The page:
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‘‘Zombie fires’ discovered in Arctic as climate change introduces new fuel’

  • Category
    Geography
  • Published
    8th Oct, 2020

Fire scientists are warning of ‘zombie fires‘, or holdover fires, in the Arctic, an area not known for large fires or substantial fire fuel.

Context

Fire scientists are warning of ‘zombie fires‘, or holdover fires, in the Arctic, an area not known for large fires or substantial fire fuel.

About

What are Zombie fires?

  • Zombie fires occur when a fire from a previous year smolders in carbon-rich peat (organic fuel) underground during the winter, then re-ignite on the surface as the weather warms and the ground thaws the next season.
  • This can lead to even more burning the following year.
  • The process is made worse as peat and permafrost, both carbon sinkswhich act to hold and store carbon, now become a carbon source.
  • Emissions increase as both the burning of vegetation andburning of peat/permafrost release CO2 into the atmosphere, furthering our planet’s warming.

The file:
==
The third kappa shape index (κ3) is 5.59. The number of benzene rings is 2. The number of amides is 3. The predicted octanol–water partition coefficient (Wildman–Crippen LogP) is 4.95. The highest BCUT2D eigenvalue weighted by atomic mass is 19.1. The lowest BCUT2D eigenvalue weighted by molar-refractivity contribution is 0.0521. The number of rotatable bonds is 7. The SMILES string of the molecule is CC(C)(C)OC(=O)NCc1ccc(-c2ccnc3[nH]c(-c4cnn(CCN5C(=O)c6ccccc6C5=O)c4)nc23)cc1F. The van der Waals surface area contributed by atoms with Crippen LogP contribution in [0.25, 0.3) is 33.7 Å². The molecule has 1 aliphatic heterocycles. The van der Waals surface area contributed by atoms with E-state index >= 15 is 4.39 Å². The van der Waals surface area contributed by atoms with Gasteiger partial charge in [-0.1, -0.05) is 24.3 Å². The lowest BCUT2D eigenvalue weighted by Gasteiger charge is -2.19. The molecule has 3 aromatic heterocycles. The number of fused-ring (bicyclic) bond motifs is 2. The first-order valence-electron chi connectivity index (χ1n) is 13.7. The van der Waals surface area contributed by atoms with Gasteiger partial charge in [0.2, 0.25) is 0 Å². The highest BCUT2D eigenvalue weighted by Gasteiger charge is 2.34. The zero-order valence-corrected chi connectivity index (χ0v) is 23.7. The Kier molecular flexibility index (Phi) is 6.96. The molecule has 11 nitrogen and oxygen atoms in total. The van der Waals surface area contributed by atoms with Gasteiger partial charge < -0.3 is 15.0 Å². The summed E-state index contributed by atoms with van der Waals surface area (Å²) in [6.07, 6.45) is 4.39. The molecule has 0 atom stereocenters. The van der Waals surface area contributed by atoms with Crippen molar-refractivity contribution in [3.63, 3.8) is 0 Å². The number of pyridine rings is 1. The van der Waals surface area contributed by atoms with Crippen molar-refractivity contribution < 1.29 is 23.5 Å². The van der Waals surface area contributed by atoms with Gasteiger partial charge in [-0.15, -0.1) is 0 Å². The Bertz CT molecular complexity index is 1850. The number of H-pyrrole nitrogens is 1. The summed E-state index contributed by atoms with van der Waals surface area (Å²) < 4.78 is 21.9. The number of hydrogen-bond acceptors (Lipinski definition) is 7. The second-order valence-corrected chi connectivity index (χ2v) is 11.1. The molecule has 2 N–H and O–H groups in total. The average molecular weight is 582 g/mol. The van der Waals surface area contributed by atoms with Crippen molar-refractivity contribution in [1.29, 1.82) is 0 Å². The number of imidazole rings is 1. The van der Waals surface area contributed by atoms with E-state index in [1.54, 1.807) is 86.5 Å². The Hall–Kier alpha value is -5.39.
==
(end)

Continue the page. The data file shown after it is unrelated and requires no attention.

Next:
Why is a 'zombie fire' dangerous?

  • Zombie fires are part of a dangerous "feedback loop".
  • The growing number of extreme wildfires in the Arctic are unprecedented in the past 10,000 years.
  • These fires can burn underground for years, thawing permafrost and releasing huge amounts of carbon into the atmosphere, creating feedback loops resulting in accelerated warming and more thawing permafrost.
  • The combination of wildfires and permafrost thaw can cause loss of life, landslides, floods, and coastal erosion threatening Arctic communities, infrastructure and wildlife.

What needs to be done?

  • Proper understanding: There is need to understand the nature of fires in the Arctic which are evolving and changing rapidly.
  • International cooperation: There is also an urgent need for global cooperation, investment and action in monitoring fires.
  • Traditional learning: The study called for learning from the indigenous peoples of the Arctic about how fire was traditional used.
  • New approaches: New permafrost- and peat-sensitive approaches to wildland fire fighting are needed to save the Arctic. 
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